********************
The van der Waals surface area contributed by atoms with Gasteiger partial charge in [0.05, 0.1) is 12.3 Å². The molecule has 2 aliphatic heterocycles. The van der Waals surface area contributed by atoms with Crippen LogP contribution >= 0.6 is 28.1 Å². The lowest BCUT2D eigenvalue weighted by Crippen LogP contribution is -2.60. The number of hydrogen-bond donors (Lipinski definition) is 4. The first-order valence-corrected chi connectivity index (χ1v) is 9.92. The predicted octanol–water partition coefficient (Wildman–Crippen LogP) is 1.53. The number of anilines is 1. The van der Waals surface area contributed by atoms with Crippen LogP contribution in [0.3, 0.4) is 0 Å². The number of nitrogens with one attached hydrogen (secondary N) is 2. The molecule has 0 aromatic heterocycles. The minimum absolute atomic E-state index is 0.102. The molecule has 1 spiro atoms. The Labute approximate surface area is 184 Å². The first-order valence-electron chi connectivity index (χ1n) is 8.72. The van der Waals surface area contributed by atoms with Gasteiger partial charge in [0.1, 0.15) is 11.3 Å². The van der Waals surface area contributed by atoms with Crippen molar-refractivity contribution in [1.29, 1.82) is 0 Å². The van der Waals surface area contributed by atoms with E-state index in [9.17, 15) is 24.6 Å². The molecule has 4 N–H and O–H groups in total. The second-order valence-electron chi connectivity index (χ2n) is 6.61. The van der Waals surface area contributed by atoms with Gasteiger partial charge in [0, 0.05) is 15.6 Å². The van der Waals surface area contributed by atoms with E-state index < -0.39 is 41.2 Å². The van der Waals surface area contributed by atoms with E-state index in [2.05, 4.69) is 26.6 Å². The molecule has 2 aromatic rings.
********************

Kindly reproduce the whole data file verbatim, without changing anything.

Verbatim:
The van der Waals surface area contributed by atoms with Gasteiger partial charge in [0.05, 0.1) is 12.3 Å². The molecule has 2 aliphatic heterocycles. The van der Waals surface area contributed by atoms with Crippen LogP contribution >= 0.6 is 28.1 Å². The lowest BCUT2D eigenvalue weighted by Crippen LogP contribution is -2.60. The number of hydrogen-bond donors (Lipinski definition) is 4. The first-order valence-corrected chi connectivity index (χ1v) is 9.92. The predicted octanol–water partition coefficient (Wildman–Crippen LogP) is 1.53. The number of anilines is 1. The van der Waals surface area contributed by atoms with Crippen LogP contribution in [0.3, 0.4) is 0 Å². The number of nitrogens with one attached hydrogen (secondary N) is 2. The molecule has 0 aromatic heterocycles. The minimum absolute atomic E-state index is 0.102. The molecule has 1 spiro atoms. The Labute approximate surface area is 184 Å². The first-order valence-electron chi connectivity index (χ1n) is 8.72. The van der Waals surface area contributed by atoms with Gasteiger partial charge in [0.1, 0.15) is 11.3 Å². The van der Waals surface area contributed by atoms with Crippen molar-refractivity contribution in [1.29, 1.82) is 0 Å². The van der Waals surface area contributed by atoms with E-state index in [9.17, 15) is 24.6 Å². The molecule has 4 N–H and O–H groups in total. The second-order valence-electron chi connectivity index (χ2n) is 6.61. The van der Waals surface area contributed by atoms with Gasteiger partial charge in [0, 0.05) is 15.6 Å². The van der Waals surface area contributed by atoms with E-state index < -0.39 is 41.2 Å². The van der Waals surface area contributed by atoms with E-state index in [2.05, 4.69) is 26.6 Å². The molecule has 2 aromatic rings.